- The Washington Times - Monday, June 10, 2019

Ben LaBolt, a former spokesman for President Obama’s 2012 re-election campaign, on Monday said outside Democratic groups should start advertising in battleground states now or risk the prospect of President Trump’s honing a general election message early on in his own re-election campaign.

Mr. LaBolt said on CNN’s “New Day” that the Trump campaign is already focusing on the “long game” and messaging that can win him a general election, saying the Obama campaign tried the same tactics in 2011 when analyses were casting doubt on the former president’s re-election prospects.

“I believe that the DNC and allied organizations need to start advertising in battleground states now to make sure that Donald Trump doesn’t set the terms for the general election before we’ve even selected a nominee,” he said, saying the candidates in the crowded Democratic field are necessarily focused on their own campaigns for the party’s nomination right now.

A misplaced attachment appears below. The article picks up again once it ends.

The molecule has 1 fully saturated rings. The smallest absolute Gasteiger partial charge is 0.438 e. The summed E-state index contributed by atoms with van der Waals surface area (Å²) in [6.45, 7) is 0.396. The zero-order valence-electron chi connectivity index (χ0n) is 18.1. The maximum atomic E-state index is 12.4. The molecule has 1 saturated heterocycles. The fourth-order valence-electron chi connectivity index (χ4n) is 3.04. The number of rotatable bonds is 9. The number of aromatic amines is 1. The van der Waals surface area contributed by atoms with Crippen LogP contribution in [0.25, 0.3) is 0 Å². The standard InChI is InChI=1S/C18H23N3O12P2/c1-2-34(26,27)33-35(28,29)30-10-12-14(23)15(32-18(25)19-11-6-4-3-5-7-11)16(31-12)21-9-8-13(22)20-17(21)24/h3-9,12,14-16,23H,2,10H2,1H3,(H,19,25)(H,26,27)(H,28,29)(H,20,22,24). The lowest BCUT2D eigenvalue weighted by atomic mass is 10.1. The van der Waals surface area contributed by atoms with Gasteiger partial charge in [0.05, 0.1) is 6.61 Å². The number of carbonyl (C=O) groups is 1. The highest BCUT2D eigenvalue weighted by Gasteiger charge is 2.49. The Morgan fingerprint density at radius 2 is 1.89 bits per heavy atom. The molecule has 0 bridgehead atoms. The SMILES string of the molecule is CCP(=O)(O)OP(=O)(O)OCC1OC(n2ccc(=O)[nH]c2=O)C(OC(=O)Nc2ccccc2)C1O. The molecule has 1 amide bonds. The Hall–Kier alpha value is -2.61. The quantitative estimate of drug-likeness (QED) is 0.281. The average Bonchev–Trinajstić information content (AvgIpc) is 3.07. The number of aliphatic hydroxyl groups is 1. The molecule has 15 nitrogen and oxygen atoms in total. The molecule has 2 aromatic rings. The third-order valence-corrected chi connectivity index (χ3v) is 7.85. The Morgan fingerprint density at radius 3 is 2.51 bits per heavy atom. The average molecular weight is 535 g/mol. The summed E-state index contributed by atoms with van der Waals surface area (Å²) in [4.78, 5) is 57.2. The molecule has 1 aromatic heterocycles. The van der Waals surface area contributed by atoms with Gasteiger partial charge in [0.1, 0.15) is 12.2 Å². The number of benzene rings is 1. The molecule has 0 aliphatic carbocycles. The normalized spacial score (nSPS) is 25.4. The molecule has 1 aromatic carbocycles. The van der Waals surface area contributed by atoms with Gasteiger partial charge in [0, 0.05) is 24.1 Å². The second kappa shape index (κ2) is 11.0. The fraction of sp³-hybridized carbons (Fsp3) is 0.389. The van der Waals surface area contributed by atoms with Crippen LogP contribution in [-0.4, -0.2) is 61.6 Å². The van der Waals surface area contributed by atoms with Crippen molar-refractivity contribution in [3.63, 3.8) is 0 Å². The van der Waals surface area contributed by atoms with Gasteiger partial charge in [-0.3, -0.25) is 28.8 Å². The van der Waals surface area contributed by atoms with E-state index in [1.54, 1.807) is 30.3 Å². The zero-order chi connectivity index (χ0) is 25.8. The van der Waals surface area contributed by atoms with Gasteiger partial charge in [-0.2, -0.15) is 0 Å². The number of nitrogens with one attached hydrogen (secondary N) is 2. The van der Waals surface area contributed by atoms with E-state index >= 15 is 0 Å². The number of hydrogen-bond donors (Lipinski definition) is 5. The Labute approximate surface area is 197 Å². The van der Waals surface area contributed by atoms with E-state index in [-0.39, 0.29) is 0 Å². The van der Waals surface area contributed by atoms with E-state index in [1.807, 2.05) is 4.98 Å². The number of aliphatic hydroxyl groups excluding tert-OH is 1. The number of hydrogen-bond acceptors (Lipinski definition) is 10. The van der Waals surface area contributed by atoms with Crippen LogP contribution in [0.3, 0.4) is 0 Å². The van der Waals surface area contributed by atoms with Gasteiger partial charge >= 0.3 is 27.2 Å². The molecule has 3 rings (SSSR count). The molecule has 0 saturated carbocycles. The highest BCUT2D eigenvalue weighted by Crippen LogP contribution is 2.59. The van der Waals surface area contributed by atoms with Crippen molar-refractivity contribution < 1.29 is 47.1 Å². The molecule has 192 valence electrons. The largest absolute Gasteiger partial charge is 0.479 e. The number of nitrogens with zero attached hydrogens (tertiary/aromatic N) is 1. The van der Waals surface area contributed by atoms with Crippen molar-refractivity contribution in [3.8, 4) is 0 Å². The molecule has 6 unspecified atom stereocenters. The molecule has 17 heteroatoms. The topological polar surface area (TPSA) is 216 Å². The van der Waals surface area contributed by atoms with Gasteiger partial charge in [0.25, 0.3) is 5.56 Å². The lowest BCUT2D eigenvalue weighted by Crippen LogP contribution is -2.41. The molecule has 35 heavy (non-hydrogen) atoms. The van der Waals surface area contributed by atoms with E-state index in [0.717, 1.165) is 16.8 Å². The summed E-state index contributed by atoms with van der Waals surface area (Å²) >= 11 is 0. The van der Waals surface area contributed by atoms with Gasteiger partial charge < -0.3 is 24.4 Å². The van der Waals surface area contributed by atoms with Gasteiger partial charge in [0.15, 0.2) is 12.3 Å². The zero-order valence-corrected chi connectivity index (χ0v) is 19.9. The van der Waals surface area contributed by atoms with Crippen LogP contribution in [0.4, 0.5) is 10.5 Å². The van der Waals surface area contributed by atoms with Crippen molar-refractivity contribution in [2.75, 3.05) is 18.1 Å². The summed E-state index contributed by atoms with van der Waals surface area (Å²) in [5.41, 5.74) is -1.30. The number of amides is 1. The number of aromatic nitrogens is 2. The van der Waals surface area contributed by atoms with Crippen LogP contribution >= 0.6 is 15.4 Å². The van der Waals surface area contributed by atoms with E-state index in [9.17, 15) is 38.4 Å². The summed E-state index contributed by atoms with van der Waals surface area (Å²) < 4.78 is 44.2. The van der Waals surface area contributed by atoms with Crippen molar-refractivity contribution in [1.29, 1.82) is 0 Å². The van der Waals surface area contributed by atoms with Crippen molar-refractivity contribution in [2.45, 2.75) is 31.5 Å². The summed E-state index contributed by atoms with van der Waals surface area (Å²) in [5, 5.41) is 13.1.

He mentioned states like Ohio, Wisconsin, Minnesota, and Florida.

“We need to reach persuadable voters today, and that’s what the Trump campaign is doing and Democrats have been silent in front of those voters,” he said.

Mr. LaBolt also said certain commitments from candidates, like pledges not to participate in high-dollar fundraisers, could ultimately constrain them in a general election. Sens. Elizabeth Warren and Bernard Sanders are two candidates who have decried big-money fundraisers.

He said the best way to enact campaign finance reform is to elect a Democratic president who’s committed to the issue.

“But if the Trump campaign entertained entreaties from the Russians and Wikileaks the last time around, Lord knows what they’ll do to win re-election this time around,” he said. “And I get concerned when we make commitments that will constrain our ability to win and fight on an uneven playing field in the general election.”

In a new piece for The Atlantic, Mr. LaBolt said Mr. Trump is outspending Democrats six-to-one on video ads, for example.

“While Trump’s soft poll numbers may suggest otherwise, the general-election battle won’t be easy, in large part because he’s getting a head start,” he wrote. “It’s not time for Democrats to despair; it’s time for us to engage.”

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